“WHY?” was the question that greeted us as we walked into the meeting room a few years ago at our annual Family Policy Council conference. That one word was written on the top of six large easel pads distributed around the meeting room. Our instructions: divide up into six groups and discuss and answer the question “Why?” Why do we, as state-level, faith-based Family Policy Councils, do what we do?
Oh, and we had to answer the question in four words or less, and we had an hour. Really???
I was chosen as the facilitator for my group, and although I had not done this exercise before, it was actually something to which I had given quite a bit of thought. I told my group they were probably going to get frustrated with me because whatever response they gave to the question on the board, I was going to respond with the same question “Why?”…until we got to the bottom of the matter.
“We do what we do because we want to see good legislation passed and bad legislation defeated,” one of my colleagues commented. “That’s absolutely right,” I said, “but why?”
“We want to be a light in a dark world that is growing darker every day.”
“You’re right, but why?” I responded.
“We are about speaking God’s Truth and sharing the gospel, to help lead others to faith,” another stated.
“Yes, but why?”
“Because we believe God’s Word is true, and He has a perfect plan and a purpose for each and every person.” Now we’re getting somewhere!!
Somewhat exasperated but also quite energized, we continued to dig and probe and ponder to answer the question at the top of our white board.
Then it was as if a light bulb went off, as several of us thumbed through our Bibles or pulled up the Bible apps on our phones.
We zeroed in on Matthew 22:36-40, where the Pharisee, “an expert in the law,” asked Jesus, “Teacher, which is the greatest commandment in the Law?”
And Jesus replied: “‘Love the Lord your God with all your heart and with all your soul and with all your mind.’ This is the first and greatest commandment. And the second is like it: ‘Love your neighbor as yourself.’ All the Law and the Prophets hang on these two commandments.”
That’s exactly why we do what we do! Because we love God and we want to honor Him, and because we love our “neighbors” and we want them to experience the love, peace, joy, grace, and fulfillment of living into the unique individuals God has designed and created them to be! That’s it!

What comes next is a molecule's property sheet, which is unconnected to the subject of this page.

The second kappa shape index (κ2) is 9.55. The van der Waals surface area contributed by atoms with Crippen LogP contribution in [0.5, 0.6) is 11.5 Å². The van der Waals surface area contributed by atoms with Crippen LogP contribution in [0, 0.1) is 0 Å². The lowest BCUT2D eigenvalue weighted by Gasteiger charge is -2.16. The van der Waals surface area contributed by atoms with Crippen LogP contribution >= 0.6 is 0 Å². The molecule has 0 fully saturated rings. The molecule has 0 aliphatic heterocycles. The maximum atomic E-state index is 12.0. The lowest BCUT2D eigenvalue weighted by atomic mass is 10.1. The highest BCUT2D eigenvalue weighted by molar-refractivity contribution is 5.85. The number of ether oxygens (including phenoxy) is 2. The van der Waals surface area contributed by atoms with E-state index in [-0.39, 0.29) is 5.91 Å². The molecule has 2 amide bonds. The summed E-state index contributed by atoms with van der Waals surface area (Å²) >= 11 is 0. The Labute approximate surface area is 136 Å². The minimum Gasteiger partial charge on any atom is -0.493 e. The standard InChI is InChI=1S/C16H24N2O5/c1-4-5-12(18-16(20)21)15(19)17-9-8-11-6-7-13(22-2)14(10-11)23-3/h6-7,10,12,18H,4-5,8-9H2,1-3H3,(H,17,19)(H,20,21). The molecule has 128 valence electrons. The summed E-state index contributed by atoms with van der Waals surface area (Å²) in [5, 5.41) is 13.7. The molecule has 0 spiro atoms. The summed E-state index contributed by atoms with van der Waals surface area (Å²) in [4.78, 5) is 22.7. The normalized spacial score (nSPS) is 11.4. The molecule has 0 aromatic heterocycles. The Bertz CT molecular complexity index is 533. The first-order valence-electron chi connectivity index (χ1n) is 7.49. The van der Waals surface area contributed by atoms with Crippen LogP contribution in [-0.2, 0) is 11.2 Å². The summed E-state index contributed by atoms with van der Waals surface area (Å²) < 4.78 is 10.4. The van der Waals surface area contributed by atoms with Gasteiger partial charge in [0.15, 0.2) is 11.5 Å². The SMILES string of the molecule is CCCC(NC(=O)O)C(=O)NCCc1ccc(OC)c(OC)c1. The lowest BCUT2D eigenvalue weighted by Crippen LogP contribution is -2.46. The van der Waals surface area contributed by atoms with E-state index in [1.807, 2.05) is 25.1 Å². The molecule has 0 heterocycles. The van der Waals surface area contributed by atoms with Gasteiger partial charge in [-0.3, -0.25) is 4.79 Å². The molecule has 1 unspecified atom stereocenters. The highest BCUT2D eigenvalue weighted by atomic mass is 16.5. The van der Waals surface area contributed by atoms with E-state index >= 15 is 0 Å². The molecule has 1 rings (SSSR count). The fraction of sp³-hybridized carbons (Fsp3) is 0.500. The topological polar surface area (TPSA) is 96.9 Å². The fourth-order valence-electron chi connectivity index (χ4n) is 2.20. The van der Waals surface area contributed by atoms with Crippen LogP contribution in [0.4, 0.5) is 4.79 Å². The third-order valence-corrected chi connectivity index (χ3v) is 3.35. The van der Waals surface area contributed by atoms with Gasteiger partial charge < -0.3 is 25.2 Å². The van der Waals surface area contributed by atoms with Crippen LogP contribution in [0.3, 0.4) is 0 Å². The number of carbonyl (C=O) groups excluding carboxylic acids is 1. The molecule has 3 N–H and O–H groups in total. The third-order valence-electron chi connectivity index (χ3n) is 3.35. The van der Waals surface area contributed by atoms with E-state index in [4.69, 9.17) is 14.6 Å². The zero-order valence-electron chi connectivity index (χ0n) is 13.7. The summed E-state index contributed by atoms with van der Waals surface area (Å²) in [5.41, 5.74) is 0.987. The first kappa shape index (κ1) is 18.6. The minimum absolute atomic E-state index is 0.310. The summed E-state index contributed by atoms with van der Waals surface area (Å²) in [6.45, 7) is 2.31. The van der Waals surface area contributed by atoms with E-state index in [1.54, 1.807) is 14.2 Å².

Now we had to boil this all down into four words or less. That was easy – Love God, Love Neighbor.
It felt like we struck gold after toiling together on an arduous and exhausting mining expedition, and we were excited to present our valuable “treasure” to the rest of our colleagues.
As we reassembled to share our conclusions, the results were amazing, but, honestly, not so surprising. Every group but one had come to exactly the same conclusion. Several of the other groups even cited Matthew 22 and landed on the same four words (or something very close).
What an incredible affirmation this was, not only of the important work of the Family Policy Councils around the country, but also of the Spirit Who guides our efforts. I couldn’t think of a purer representation of our calling and our motivation to do all that we do than “to love God and to love our neighbor.”
Earlier in Matthew 5, Jesus says that we—as believers—are the “salt of the earth” and the “light of the world.” He even says that we are blessed when people insult us, and persecute us, and falsely say all kinds of evil against us because of Jesus. “Rejoice and be glad,” He says, “because great is your reward in heaven….” (Matthew 5:11-16).
Living into this kind of love is not easy, especially in our current culture, but as Christians, it is what we are called to do. In fact, it is what we were made to do! And in Christ Jesus, we have the perfect example to follow, and we have His Spirit within us to guide us.
John L. Rustin is President of the North Carolina Family Policy Council